Missing Memphis: Food Edition

Posted on June 1, 2014


By Katie Butler

photo_for_websiteAs a native Texan, I know what it is like to have state pride. As I embarked on my college journey almost a year ago, I came to realize that this Texas pride is carried over into every other state that I have visited. I have never failed to find signs of Texas everywhere, between state flag bumper stickers, state flag shorts, and real Texas flags hanging in my friend’s dorm rooms. Let’s face it, I rarely go without seeing signs of the Lone Star State everywhere I go, proud of my state that I consider to have it all. However, upon my return to Texas from Memphis this summer, things have started changing. Despite my Texan upbringing, I find myself missing my new home in Memphis, Tennessee. Now while I will always be a Texan at heart and would never dream saying anything against it, I think it is about time that Texans realize that there are states and cities that bring a lot to the table, and Tennessee is one of them. So as I sit on my couch in Houston, I find myself missing Memphis for some silly, yet heartfelt reasons. And here is why.

Number one; the Food.

It is no surprise that Memphis is known for their great food and BBQ, but the cuisine itself is not why I miss the food of Memphis. On the contrary, I actually prefer the spicy Texas BBQ to the sweet Memphis kind (shocker I know), but I am not here to make enemies by saying this. Rather, I think that Memphis is starting to do something with their food industry that other cities should notice and start doing themselves, this being initiatives such as Project Green Fork. 

This project, a movement aimed at reducing the environmental impacts of restaurant waste by focusing on strengthening homegrown restaurants, has the ability to change the way that people grow and consume food. Every time that I ate at one of the certified Project Green Fork restaurants in Memphis, including Café Eclectic, Central BBQ, Sekisui, or Beauty Shop, among many others, I found myself able to cast a vote of sorts, a vote that says I support a new, innovative way of serving good food while maintaining a healthy world. (As you can see, I am an organic-loving, environmentally aware kale-obsessed individual, but this is beside the point).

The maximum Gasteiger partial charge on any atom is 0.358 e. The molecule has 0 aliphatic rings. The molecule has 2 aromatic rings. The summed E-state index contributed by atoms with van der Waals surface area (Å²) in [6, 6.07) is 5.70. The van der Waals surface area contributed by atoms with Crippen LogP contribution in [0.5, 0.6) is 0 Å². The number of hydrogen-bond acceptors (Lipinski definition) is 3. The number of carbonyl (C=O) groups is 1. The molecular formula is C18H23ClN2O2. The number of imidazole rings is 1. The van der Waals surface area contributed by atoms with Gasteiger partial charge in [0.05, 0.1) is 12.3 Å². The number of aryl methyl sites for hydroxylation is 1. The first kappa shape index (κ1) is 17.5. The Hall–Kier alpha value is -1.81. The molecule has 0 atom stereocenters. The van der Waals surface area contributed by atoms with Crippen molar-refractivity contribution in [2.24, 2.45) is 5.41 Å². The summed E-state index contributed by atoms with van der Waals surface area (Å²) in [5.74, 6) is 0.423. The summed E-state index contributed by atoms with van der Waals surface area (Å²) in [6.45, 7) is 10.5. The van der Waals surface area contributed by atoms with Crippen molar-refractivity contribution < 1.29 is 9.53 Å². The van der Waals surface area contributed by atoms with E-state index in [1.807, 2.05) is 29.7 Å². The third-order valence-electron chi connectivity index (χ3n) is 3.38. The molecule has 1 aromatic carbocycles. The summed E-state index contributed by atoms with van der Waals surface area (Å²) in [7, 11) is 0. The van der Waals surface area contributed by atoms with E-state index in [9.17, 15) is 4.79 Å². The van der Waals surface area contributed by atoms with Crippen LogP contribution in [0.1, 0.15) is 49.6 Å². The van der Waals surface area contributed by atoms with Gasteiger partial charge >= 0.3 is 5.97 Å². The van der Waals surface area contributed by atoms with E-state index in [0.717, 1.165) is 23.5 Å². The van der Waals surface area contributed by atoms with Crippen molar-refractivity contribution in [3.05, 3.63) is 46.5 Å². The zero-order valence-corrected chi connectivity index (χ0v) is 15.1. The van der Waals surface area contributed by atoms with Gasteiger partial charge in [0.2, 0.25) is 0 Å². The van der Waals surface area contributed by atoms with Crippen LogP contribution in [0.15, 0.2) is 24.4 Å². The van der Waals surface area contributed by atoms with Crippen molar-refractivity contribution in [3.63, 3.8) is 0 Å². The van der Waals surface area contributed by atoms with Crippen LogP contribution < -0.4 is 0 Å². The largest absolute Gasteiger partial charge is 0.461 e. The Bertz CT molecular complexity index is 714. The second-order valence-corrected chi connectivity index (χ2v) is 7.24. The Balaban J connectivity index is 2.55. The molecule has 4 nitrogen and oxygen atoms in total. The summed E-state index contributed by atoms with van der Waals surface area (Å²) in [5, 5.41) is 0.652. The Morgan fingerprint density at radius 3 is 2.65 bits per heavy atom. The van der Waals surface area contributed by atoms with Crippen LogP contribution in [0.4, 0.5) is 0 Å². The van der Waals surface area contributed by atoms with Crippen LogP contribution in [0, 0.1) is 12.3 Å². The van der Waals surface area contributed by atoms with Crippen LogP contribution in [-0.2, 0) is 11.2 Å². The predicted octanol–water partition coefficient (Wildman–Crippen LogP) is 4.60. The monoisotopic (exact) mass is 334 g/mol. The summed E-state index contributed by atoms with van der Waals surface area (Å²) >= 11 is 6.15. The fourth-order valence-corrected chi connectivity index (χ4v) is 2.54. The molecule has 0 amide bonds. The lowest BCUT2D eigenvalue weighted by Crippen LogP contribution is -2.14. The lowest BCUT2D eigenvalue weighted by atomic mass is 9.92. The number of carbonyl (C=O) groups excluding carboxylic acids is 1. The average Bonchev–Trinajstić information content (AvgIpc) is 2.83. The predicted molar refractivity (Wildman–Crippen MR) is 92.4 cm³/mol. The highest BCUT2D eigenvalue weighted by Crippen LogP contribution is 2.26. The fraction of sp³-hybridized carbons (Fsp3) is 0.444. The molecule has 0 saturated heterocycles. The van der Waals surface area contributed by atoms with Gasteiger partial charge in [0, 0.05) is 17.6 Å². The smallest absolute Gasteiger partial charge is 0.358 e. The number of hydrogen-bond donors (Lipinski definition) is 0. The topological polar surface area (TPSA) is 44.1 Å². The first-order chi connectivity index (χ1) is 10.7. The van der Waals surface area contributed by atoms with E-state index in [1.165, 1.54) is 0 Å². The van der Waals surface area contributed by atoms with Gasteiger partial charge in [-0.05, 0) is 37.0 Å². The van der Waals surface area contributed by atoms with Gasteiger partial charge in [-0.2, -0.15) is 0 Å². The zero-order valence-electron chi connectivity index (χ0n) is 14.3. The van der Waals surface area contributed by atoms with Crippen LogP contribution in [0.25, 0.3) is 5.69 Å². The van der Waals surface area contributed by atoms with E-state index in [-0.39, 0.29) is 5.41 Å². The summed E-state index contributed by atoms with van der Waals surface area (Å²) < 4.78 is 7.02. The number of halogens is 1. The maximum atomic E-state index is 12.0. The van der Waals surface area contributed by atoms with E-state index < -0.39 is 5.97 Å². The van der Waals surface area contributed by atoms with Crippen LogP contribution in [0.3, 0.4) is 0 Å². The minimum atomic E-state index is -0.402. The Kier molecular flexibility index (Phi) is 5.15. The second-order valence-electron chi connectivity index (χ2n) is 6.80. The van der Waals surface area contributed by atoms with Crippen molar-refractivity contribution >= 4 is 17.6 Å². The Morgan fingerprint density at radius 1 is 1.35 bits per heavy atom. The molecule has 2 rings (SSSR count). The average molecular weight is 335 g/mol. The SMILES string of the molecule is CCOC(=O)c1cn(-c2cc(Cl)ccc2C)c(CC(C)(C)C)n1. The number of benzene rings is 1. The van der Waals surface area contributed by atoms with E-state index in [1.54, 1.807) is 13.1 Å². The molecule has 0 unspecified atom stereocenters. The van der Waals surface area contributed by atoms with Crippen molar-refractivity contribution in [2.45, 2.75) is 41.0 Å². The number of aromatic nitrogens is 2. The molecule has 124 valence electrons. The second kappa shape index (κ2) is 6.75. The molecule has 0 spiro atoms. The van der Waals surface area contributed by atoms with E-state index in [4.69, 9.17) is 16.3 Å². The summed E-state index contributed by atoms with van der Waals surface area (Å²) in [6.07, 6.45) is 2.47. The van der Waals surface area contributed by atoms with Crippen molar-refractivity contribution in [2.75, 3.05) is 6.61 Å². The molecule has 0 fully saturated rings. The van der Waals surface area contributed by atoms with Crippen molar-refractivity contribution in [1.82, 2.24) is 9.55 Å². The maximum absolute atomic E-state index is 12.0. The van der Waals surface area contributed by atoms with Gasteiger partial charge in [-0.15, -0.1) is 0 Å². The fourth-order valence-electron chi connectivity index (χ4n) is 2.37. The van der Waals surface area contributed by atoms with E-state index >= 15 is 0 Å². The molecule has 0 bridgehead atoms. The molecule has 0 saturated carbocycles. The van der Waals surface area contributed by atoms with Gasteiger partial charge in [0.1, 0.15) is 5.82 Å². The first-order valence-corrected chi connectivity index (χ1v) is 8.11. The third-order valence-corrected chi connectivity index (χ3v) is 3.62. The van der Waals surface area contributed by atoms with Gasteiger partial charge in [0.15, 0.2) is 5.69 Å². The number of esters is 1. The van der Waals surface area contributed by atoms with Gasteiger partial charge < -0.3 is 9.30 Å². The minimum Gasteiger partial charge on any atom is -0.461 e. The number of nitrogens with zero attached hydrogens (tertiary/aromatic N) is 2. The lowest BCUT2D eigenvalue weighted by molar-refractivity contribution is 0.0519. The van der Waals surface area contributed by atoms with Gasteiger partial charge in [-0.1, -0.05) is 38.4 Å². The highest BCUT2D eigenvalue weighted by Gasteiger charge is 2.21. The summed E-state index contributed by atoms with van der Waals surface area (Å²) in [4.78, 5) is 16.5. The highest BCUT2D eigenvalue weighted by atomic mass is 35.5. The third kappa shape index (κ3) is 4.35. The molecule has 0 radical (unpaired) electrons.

Regardless, while I do have to give my hometown of Houston and other cities around the country some credit for starting to recognize these issues, I find myself missing the easy access of these restaurants in my hometown. Project Green Fork makes it so easy; their website has a large list of restaurants that provide this service, many of which are popular, well-known spots that many of my friends who don’t necessarily feel the same way that I do about eating would enjoy. I find myself frustrated at home, wishing there was a Fuel Café, a Sweetgrass, or a Tsunami restaurant right down the street. I’m sorry to admit it, my fellow Texans, but Memphis’ food scene just might rival ours.

So I challenge other cities to act as Memphis has; with 1,815,880 gallons of recycled plastic, glass, and aluminum, 1,634,792 pounds of recycled paper and cardboard, and 222,867 gallons of recycled food waste, Memphis is the model city of what the future of all cities can be. I never realized what a special place Memphis is food-wise while living there, but since I have left, I have been dreaming and craving it’s wonderful, environmentally friendly, green, and scrumptious cuisines.

So while I may enjoy my spicy, tasty Texas BBQs, I may be secretly dreaming of an environmentally green Chiwawa dog. And that, my friends, is something I never thought I would admit.

To find out more about Project Green Fork, how you can help, make a donation, and a list of certified restaurants, visit their website. 

Katie Butler is the News editor for theGRIND and is a sophomore at Rhodes College, where she studies English, music, and urban studies.

Posted in: Lifestyle